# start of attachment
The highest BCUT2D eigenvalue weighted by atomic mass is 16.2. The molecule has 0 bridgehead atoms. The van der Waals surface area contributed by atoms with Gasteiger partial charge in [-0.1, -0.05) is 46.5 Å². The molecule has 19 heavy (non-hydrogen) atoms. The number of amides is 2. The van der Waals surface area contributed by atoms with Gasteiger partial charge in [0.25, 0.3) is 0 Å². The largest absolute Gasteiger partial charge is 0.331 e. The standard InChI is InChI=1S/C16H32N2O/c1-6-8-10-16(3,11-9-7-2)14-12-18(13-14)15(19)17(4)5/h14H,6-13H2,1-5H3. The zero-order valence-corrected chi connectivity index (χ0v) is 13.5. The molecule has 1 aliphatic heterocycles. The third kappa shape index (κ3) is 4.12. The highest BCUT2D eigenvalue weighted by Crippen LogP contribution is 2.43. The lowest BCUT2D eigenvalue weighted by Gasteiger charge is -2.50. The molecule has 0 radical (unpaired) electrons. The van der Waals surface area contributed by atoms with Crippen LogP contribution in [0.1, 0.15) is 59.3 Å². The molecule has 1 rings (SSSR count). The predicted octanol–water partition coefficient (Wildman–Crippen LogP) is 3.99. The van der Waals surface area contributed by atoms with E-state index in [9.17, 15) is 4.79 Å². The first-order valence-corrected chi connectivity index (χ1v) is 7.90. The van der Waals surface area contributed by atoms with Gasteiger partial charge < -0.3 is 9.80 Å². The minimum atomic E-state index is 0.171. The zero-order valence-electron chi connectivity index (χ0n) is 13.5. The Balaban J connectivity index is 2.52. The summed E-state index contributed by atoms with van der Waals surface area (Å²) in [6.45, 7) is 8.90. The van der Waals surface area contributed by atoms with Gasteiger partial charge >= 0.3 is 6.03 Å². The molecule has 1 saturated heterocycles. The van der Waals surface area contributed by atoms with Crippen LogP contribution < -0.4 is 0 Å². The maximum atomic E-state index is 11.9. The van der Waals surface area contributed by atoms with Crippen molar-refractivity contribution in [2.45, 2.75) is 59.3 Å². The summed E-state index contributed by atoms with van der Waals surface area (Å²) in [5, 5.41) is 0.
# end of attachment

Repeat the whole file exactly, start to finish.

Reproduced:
The highest BCUT2D eigenvalue weighted by atomic mass is 16.2. The molecule has 0 bridgehead atoms. The van der Waals surface area contributed by atoms with Gasteiger partial charge in [-0.1, -0.05) is 46.5 Å². The molecule has 19 heavy (non-hydrogen) atoms. The number of amides is 2. The van der Waals surface area contributed by atoms with Gasteiger partial charge in [0.25, 0.3) is 0 Å². The largest absolute Gasteiger partial charge is 0.331 e. The standard InChI is InChI=1S/C16H32N2O/c1-6-8-10-16(3,11-9-7-2)14-12-18(13-14)15(19)17(4)5/h14H,6-13H2,1-5H3. The zero-order valence-corrected chi connectivity index (χ0v) is 13.5. The molecule has 1 aliphatic heterocycles. The third kappa shape index (κ3) is 4.12. The highest BCUT2D eigenvalue weighted by Crippen LogP contribution is 2.43. The lowest BCUT2D eigenvalue weighted by Gasteiger charge is -2.50. The molecule has 0 radical (unpaired) electrons. The van der Waals surface area contributed by atoms with Crippen LogP contribution in [0.1, 0.15) is 59.3 Å². The molecule has 1 rings (SSSR count). The predicted octanol–water partition coefficient (Wildman–Crippen LogP) is 3.99. The van der Waals surface area contributed by atoms with E-state index in [9.17, 15) is 4.79 Å². The first-order valence-corrected chi connectivity index (χ1v) is 7.90. The van der Waals surface area contributed by atoms with Gasteiger partial charge < -0.3 is 9.80 Å². The minimum atomic E-state index is 0.171. The zero-order valence-electron chi connectivity index (χ0n) is 13.5. The Balaban J connectivity index is 2.52. The summed E-state index contributed by atoms with van der Waals surface area (Å²) in [6.45, 7) is 8.90. The van der Waals surface area contributed by atoms with Gasteiger partial charge >= 0.3 is 6.03 Å². The molecule has 1 saturated heterocycles. The van der Waals surface area contributed by atoms with Crippen LogP contribution < -0.4 is 0 Å². The maximum atomic E-state index is 11.9. The van der Waals surface area contributed by atoms with Crippen molar-refractivity contribution in [2.45, 2.75) is 59.3 Å². The summed E-state index contributed by atoms with van der Waals surface area (Å²) in [5, 5.41) is 0.